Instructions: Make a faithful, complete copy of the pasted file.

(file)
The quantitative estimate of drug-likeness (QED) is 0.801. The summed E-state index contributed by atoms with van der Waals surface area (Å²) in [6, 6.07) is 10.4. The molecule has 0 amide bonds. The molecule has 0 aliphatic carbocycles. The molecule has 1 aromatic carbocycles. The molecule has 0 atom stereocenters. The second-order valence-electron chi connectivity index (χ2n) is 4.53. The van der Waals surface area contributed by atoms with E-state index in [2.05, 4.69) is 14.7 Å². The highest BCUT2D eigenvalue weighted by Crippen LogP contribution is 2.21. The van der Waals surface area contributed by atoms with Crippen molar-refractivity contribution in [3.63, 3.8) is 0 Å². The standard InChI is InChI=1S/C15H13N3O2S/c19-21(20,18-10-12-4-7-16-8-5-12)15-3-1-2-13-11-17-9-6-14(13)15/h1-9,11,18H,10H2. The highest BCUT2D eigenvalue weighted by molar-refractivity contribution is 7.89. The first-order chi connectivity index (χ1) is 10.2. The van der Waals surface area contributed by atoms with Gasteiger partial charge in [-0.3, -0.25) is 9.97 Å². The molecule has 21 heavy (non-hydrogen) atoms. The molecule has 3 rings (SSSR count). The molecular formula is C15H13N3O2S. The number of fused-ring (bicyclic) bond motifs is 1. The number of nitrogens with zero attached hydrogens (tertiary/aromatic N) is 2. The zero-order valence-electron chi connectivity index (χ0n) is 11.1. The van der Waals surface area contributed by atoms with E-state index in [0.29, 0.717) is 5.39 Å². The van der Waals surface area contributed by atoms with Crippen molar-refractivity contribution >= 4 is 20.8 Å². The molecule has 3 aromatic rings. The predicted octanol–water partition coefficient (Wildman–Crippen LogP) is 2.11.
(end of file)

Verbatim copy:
The quantitative estimate of drug-likeness (QED) is 0.801. The summed E-state index contributed by atoms with van der Waals surface area (Å²) in [6, 6.07) is 10.4. The molecule has 0 amide bonds. The molecule has 0 aliphatic carbocycles. The molecule has 1 aromatic carbocycles. The molecule has 0 atom stereocenters. The second-order valence-electron chi connectivity index (χ2n) is 4.53. The van der Waals surface area contributed by atoms with E-state index in [2.05, 4.69) is 14.7 Å². The highest BCUT2D eigenvalue weighted by Crippen LogP contribution is 2.21. The van der Waals surface area contributed by atoms with Crippen molar-refractivity contribution in [3.63, 3.8) is 0 Å². The standard InChI is InChI=1S/C15H13N3O2S/c19-21(20,18-10-12-4-7-16-8-5-12)15-3-1-2-13-11-17-9-6-14(13)15/h1-9,11,18H,10H2. The highest BCUT2D eigenvalue weighted by molar-refractivity contribution is 7.89. The first-order chi connectivity index (χ1) is 10.2. The van der Waals surface area contributed by atoms with Gasteiger partial charge in [-0.3, -0.25) is 9.97 Å². The molecule has 21 heavy (non-hydrogen) atoms. The molecule has 3 rings (SSSR count). The molecular formula is C15H13N3O2S. The number of fused-ring (bicyclic) bond motifs is 1. The number of nitrogens with zero attached hydrogens (tertiary/aromatic N) is 2. The zero-order valence-electron chi connectivity index (χ0n) is 11.1. The van der Waals surface area contributed by atoms with E-state index in [0.29, 0.717) is 5.39 Å². The van der Waals surface area contributed by atoms with Crippen molar-refractivity contribution >= 4 is 20.8 Å². The molecule has 3 aromatic rings. The predicted octanol–water partition coefficient (Wildman–Crippen LogP) is 2.11.